This is a fragrant, luscious, creamy custard-base ice cream made with the most expensive spice in world, saffron. And yes, it tastes just that rich. Short of crossing an ocean or two or hopping a plane to the second best alternative, Persian prolific Los Angeles, it is virtually impossible to get this delectable rose water anointed and saffron speckled Persian ice cream worth the caloric splurge. Until now, that is. While creating this recipe, my goal was to capture the purity of the ingredients in a culturally authentic manner that would be accessible to all who would like to travel this culinary adventure with me. I truly hope that I have succeeded in that endeavor and “Nooshe Jan!” (This is a Persian phrase that literally translated means “may your soul be nourished.” It is said prior to an offering of food or as a reply to an expression of gratitude at the end of a meal.)
1 ½ cups (12 oz) whole milk (preferably organic)
1 ½ cups (12 oz) heavy cream (preferably organic)
¾ cup (161 grams) granulated sugar
Pinch of salt
Pinch of saffron threads, ground in a mortar and pestle
2 tablespoons rose water
3 large egg yolks (preferably, organic free-range at room temperature)
¼ cup of roughly chopped roasted, shelled pistachios (optional)
How to Use Them:Grind the saffron threads in a mortar and pestle, or rub in the palm of your hand until the threads turn into a powder.Pour the rose water into the ground saffron and set aside.Combine the milk, cream, sugar and salt in a saucepan and heat on medium-low heat. Stir the mixture with a wooden spoon or heat resistant spatula until the sugar is dissolved. Once the sugar is dissolved, add the saffron powder and rose water mixture and stir until combined. Make sure that the mixture is warmed all the way through until it just reaches boiling point, but do not allow to boil. This is the stage where you see steam beginning to rise and small bubbles form around the edge of the pan.
While the milk mixture is heating, whisk the egg yolks for approximately a minute until thoroughly whisked. Once the milk is heated, temper the egg yolks by pouring a ladle full (approximately ¼ cup) of the milk in a slow, steady stream into the egg yolks while whisking constantly. Repeat this process 3 to 4 times until the eggs are warmed through, making certain to whisk as you are pouring the milk so you will not scramble the eggs. Take the tempered egg mixture and very slowly add it the milk mixture in the pan, constantly stirring the entire time.Continue to cook this custard over low heat for approximately 10 to 15 minutes, stirring constantly and scraping the bottom until the custard thickens enough to coat the back of the spoon. The technique used to test this consistency is running a finger along the back of your stirring spoon. If the custard remains on each side of the line you have created, than it is ready, yet if the part quickly runs back together, than it is still too runny and needs more cooking time.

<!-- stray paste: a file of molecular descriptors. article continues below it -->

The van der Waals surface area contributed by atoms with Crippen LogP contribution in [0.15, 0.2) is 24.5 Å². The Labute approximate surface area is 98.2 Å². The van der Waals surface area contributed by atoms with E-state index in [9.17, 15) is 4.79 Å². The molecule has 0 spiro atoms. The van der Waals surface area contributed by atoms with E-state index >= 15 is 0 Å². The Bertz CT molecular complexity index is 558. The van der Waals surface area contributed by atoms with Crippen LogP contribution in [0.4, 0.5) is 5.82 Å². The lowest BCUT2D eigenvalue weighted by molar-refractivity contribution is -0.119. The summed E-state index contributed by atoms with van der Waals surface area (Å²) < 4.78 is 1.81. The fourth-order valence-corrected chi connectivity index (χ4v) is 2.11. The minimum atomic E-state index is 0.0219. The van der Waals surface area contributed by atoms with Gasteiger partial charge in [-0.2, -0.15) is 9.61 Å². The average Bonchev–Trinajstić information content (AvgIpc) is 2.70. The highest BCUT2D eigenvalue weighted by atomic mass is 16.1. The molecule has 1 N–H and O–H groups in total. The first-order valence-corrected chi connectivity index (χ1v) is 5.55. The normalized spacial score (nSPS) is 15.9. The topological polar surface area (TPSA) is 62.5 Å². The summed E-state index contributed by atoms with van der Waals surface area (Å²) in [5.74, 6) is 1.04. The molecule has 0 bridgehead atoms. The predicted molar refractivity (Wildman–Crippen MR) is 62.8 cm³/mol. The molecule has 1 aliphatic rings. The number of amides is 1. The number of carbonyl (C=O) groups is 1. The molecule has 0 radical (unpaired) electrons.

When your custard is at the desired consistency, remove it off the heat and pour it into a glass container, passing it through a fine sieve as you are doing so. As you can see, I am using a small tea strainer, as it’s a fine mesh and therefore able to capture any bits of egg and saffron threads that may not have dissolved completely. Allow the custard to cool completely on the counter before covering and chilling overnight preferably, or at least 6 hours. Allow the custard proper time to chill to allow the flavors to truly marry and develop. When you are ready to make the ice cream, pour the chilled custard mixture into an ice cream maker and follow the manufacturer’s directions.
Once the ice cream is ready, scoop it out of the canister into a frozen container and freeze. While the ice cream is ready to serve at this point, it will be soft and melt quickly. It is best served after it has been frozen for at least a few hours. I often freeze the container that the finished ice cream will go in so that it will be thoroughly cold and help keep the ice cream solid. Traditionally, this ice cream is served between thin, flavorless wafers that act more as a delivery system for the ice cream. I prefer serving this ice cream sandwiched between these pistachio medallions that are perfumed with cardamom and offer a crunchiness from the pistachios and demerara sugar which add a nice textural contrast to the creaminess of the ice cream. Nooshe Jan friends!